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Page 26
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Christmas Bombings 1972

By Susan Schnall

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Susan Schnall.

On Sunday, March 17, 2013 CBS aired an episode of Amazing Race where contestants were traipsing through the remnants of American B-52 bomber shot down by the Vietnamese during the Christmas Bombing in 1972. Known as the Stratofortress heavy bombers, the B-52's along with Marine tactical support aircraft, dropped over 20,000 tons of bombs, destroying Hanoi and Haiphong, including Bach Mai Hospital. From December 18, 1972 until December 29, 1972, 729 sorties killed over 1600 Vietnamese and knocked out 80% of the country's electrical supply. And what was the military gain? Why did President Richard Nixon order this reign of terror on a country and its people thousands of miles from the United States? What was the threat posed to the people of the United States by the Vietnamese? Or was this action part of the American political process, a desperate effort by the President taken before the incoming Congress would meet and deny continued funding for this unpopular war in southeast Asia?

Response to the Christmas Bombing in the United States was anger and outrage against the bombings and President Nixon who had declared: "Peace is at hand." On December 21st, 1972, I was part of the group, Medical Aid for Indochina (MAI), gathered in front of the Army Recruiting Station in Times Square, New York City. Medical Aid for Indochina was an organization that raised money to purchase medical supplies for the civilian medical facilities in North Vietnam, Laos, Cambodia, and south Vietnam under control of the Provisional Revolutionary Government. MAI carried out its work in cooperation with medical aid groups engaged in relief work in Indochina. We believed that we had to accept responsibility for our government's actions, to say loud and clear that the people of Indochina were not our enemies, and to demand withdrawal of all US forces and weapons from Southeast Asia.

Getting arrested in Times Square, 1972.

We were part of the thousands of demonstrators peacefully gathered in Times Square until the NY police formed a line with raised batons and began hitting the demonstrators. We sang "Give peace a chance" as the police struck out at those of us in the front. We asked them to stop as we got caught between the crowd behind and the police contingent in front of us. I remember the bright, garish lights of Times Square, the Marlboro man blowing smoke rings into the dark night and images of the US bombs falling on the civilian population in Vietnam, people screaming as they ran from this rain from hell which merged in my mind. And then I was grabbed, hit, pulled and dragged by several police to a waiting squad car and shoved inside. In handcuffs, lying on the back seat, I felt one of the officers straddling my back as he pulled my hair and yanked my head up and down, slamming my face against the car floor. Once again, I saw Vietnamese people running and screaming as the US planes rained down death and destruction, babies dying in their mother's arms, buildings smashed and burning, bodies filled with shrapnel and felt impotent about stopping this madness my government was doing in my name in Vietnam.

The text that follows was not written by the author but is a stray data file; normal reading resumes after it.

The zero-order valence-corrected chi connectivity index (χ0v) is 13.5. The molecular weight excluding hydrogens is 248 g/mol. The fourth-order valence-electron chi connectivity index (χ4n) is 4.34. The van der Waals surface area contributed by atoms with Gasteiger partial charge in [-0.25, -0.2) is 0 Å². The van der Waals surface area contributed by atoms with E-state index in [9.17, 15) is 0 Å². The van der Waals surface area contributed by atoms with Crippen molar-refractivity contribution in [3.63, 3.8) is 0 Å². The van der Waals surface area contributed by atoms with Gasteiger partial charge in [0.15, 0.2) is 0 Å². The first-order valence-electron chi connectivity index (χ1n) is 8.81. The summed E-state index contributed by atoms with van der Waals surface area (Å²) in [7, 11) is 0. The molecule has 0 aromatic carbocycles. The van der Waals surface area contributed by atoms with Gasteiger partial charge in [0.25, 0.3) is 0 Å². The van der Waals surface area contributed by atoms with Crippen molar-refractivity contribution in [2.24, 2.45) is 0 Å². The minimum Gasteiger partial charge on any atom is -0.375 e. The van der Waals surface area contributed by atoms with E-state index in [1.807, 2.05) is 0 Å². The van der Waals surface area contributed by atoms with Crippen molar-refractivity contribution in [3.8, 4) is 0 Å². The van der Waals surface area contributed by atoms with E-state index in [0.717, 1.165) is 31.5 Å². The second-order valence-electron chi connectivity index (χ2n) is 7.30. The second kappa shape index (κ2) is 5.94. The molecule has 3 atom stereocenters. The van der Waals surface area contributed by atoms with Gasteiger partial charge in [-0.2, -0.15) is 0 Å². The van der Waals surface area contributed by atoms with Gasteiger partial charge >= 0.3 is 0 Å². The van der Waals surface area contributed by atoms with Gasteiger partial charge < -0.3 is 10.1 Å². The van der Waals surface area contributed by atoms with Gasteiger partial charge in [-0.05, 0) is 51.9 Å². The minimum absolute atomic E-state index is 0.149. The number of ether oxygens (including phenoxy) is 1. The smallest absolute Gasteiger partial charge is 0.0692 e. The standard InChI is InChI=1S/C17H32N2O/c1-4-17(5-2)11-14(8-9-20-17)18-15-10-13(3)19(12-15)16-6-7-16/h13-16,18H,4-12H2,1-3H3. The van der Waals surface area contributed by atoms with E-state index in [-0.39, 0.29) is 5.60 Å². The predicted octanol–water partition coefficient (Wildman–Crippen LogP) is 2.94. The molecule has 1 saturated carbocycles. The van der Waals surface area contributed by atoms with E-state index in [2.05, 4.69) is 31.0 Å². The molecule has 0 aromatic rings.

When the car stopped, I was pulled out by my hair, once again dragged by my hair up the steps to the station house and booked for assault, resisting arrest, and obstructing the police. As a prisoner held overnight, I was strip searched, made to shower in front of the officers, made to squat nude, searched for contraband, and placed in a solitary cell with a cement bunk.

And the American planes continued to drop bomb after bomb, day after day, night after night and for what? To show that the United States of America could destroy a land and a people struggling for their independence that didn't have approval from the mightiest country on earth?

There has been a very righteous vocal response from VFW and VVA in response to the Amazing Race episode in Hanoi, talking about American sacrifice and the deaths of American pilots represented by the display of the B-52. CBS has apologized to "veterans, particularly those who served in Vietnam...and any others who were offended by the broadcast." Where is the American voice that decries the terrible violence against the Vietnamese caused by these weapons of war? Where is our outrage about the destructive use of the B-52's against Vietnam? Where is the apology from CBS to the Vietnamese for being insensitive to the costs of the American conflict in Vietnam, acknowledging the B-52 bomber as an instrument of destruction that caused the deaths of over 1600 Vietnamese during the 1972 Christmas bombings?

Susan Schnall is a co-coordinator of the Vietnam Agent Orange Relief and Responsibility Campaign. She is currently a professor in Health Policy and Planning at NYU and a member of VFP and APHA. She is on the VVAW Board. In 1969 she was tried and convicted by a general court martial for her anti-war activities while a member of the US Navy.

Times Square, 1972.

Cops in Times Square, 1972.

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